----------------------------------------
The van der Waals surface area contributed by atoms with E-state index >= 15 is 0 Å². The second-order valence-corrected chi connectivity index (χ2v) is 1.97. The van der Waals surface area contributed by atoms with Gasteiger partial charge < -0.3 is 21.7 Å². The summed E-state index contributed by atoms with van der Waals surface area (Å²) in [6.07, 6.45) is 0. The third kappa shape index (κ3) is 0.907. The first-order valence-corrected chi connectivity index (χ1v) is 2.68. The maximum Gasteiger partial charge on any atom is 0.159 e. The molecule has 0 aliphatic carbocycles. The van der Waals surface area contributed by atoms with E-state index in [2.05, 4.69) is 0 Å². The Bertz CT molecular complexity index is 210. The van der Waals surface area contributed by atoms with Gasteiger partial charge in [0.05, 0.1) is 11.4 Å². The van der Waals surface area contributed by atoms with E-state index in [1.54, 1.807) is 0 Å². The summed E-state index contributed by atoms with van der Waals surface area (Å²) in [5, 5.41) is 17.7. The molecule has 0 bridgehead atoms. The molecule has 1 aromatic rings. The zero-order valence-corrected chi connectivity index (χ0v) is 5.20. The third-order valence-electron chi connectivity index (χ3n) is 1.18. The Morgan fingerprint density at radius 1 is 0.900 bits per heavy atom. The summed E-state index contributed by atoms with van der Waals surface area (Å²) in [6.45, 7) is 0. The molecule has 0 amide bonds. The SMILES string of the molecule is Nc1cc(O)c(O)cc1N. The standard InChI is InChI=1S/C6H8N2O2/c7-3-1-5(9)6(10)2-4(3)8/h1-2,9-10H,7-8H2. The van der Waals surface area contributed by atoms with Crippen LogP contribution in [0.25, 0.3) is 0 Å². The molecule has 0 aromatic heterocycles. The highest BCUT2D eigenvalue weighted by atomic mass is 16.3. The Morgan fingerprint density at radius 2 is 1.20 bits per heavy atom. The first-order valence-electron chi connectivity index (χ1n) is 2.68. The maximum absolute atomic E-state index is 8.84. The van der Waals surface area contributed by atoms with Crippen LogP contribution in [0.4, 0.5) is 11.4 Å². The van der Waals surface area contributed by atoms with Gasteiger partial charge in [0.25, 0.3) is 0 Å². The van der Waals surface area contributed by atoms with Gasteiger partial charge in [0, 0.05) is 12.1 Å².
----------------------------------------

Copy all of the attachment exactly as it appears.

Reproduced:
The van der Waals surface area contributed by atoms with E-state index >= 15 is 0 Å². The second-order valence-corrected chi connectivity index (χ2v) is 1.97. The van der Waals surface area contributed by atoms with Gasteiger partial charge < -0.3 is 21.7 Å². The summed E-state index contributed by atoms with van der Waals surface area (Å²) in [6.07, 6.45) is 0. The third kappa shape index (κ3) is 0.907. The first-order valence-corrected chi connectivity index (χ1v) is 2.68. The maximum Gasteiger partial charge on any atom is 0.159 e. The molecule has 0 aliphatic carbocycles. The van der Waals surface area contributed by atoms with E-state index in [2.05, 4.69) is 0 Å². The Bertz CT molecular complexity index is 210. The van der Waals surface area contributed by atoms with Gasteiger partial charge in [0.05, 0.1) is 11.4 Å². The van der Waals surface area contributed by atoms with E-state index in [1.54, 1.807) is 0 Å². The summed E-state index contributed by atoms with van der Waals surface area (Å²) in [5, 5.41) is 17.7. The molecule has 0 bridgehead atoms. The molecule has 1 aromatic rings. The zero-order valence-corrected chi connectivity index (χ0v) is 5.20. The third-order valence-electron chi connectivity index (χ3n) is 1.18. The Morgan fingerprint density at radius 1 is 0.900 bits per heavy atom. The summed E-state index contributed by atoms with van der Waals surface area (Å²) in [6.45, 7) is 0. The molecule has 0 amide bonds. The SMILES string of the molecule is Nc1cc(O)c(O)cc1N. The standard InChI is InChI=1S/C6H8N2O2/c7-3-1-5(9)6(10)2-4(3)8/h1-2,9-10H,7-8H2. The van der Waals surface area contributed by atoms with Crippen LogP contribution in [0.25, 0.3) is 0 Å². The molecule has 0 aromatic heterocycles. The highest BCUT2D eigenvalue weighted by atomic mass is 16.3. The Morgan fingerprint density at radius 2 is 1.20 bits per heavy atom. The first-order valence-electron chi connectivity index (χ1n) is 2.68. The maximum absolute atomic E-state index is 8.84. The van der Waals surface area contributed by atoms with Crippen LogP contribution in [0.4, 0.5) is 11.4 Å². The van der Waals surface area contributed by atoms with Gasteiger partial charge in [0.25, 0.3) is 0 Å². The van der Waals surface area contributed by atoms with Gasteiger partial charge in [0, 0.05) is 12.1 Å².